About Listed Buildings

Historic Environment Scotland is responsible for designating sites and places at the national level. These designations are Scheduled monuments, Listed buildings, Inventory of gardens and designed landscapes and Inventory of historic battlefields.

We make recommendations to the Scottish Government about historic marine protected areas, and the Scottish Ministers decide whether to designate.

Listing is the process that identifies, designates and provides statutory protection for buildings of special architectural or historic interest as set out in the Planning (Listed Buildings and Conservation Areas) (Scotland) Act 1997.

We list buildings which are found to be of special architectural or historic interest using the selection guidance published in Designation Policy and Selection Guidance (2019)

Listed building records provide an indication of the special architectural or historic interest of the listed building which has been identified by its statutory address. The description and additional information provided are supplementary and have no legal weight.

These records are not definitive historical accounts or a complete description of the building(s). If part of a building is not described it does not mean it is not listed. The format of the listed building record has changed over time. Earlier records may be brief and some information will not have been recorded.

The legal part of the listing is the address/name of site which is known as the statutory address. Other than the name or address of a listed building, further details are provided for information purposes only. Historic Environment Scotland does not accept any liability for any loss or damage suffered as a consequence of inaccuracies in the information provided. Addresses and building names may have changed since the date of listing. Even if a number or name is missing from a listing address it will still be listed. Listing covers both the exterior and the interior and any object or structure fixed to the building. Listing also applies to buildings or structures not physically attached but which are part of the curtilage (or land) of the listed building as long as they were erected before 1 July 1948.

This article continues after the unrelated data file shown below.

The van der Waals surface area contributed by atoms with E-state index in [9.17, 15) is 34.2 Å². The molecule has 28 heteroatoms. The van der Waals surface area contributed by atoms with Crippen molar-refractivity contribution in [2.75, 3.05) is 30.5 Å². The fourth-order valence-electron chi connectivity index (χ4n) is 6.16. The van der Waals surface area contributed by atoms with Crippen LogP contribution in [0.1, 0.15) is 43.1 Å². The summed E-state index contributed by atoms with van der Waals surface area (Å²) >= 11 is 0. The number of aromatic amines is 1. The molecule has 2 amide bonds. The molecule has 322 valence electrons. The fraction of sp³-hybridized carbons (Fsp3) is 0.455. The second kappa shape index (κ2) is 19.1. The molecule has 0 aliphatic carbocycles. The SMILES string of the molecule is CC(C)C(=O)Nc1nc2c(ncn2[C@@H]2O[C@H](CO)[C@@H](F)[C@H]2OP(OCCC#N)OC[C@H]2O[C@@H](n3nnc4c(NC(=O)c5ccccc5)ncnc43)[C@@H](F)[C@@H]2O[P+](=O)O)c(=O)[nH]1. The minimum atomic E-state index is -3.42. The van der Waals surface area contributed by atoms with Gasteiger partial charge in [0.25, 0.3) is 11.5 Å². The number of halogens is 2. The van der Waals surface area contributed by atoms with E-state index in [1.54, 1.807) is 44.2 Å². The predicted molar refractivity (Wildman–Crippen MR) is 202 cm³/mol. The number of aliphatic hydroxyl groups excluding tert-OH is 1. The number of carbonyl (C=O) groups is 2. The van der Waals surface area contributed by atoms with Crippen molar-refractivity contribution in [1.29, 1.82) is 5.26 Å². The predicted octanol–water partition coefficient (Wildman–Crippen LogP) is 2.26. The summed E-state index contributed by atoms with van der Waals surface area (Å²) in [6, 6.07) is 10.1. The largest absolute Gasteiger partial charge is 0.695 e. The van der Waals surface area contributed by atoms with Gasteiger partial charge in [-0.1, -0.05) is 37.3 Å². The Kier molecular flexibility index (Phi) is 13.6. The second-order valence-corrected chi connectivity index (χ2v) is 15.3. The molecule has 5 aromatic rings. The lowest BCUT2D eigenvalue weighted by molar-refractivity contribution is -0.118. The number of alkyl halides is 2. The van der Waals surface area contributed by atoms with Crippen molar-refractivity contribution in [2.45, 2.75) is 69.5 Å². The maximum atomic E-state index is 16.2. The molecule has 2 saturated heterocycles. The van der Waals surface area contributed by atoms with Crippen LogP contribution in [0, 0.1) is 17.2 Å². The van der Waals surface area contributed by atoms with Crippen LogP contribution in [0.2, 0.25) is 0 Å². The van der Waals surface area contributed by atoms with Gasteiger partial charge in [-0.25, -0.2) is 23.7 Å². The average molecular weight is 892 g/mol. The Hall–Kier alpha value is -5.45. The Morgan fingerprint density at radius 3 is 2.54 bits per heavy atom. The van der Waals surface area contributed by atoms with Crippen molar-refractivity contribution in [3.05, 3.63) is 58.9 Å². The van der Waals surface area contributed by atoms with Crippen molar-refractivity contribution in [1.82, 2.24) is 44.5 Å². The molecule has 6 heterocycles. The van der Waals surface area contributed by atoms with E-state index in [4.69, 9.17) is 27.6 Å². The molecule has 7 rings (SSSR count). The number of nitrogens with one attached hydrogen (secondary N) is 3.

While Historic Environment Scotland is responsible for designating listed buildings, the planning authority is responsible for determining what is covered by the listing, including what is listed through curtilage. However, for listed buildings designated or for listings amended from 1 October 2015, legal exclusions to the listing may apply.

If part of a building is not listed, it will say that it is excluded in the statutory address and in the statement of special interest in the listed building record. The statement will use the word 'excluding' and quote the relevant section of the 1997 Act. Some earlier listed building records may use the word 'excluding', but if the Act is not quoted, the record has not been revised to reflect subsequent legislation.

Listed building consent is required for changes to a listed building which affect its character as a building of special architectural or historic interest. The relevant planning authority is the point of contact for applications for listed building consent.

Find out more about listing and our other designations at www.historicenvironment.scot/advice-and-support. You can contact us on 0131 668 8914 or at designations@hes.scot.

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Printed: 20/05/2024 06:44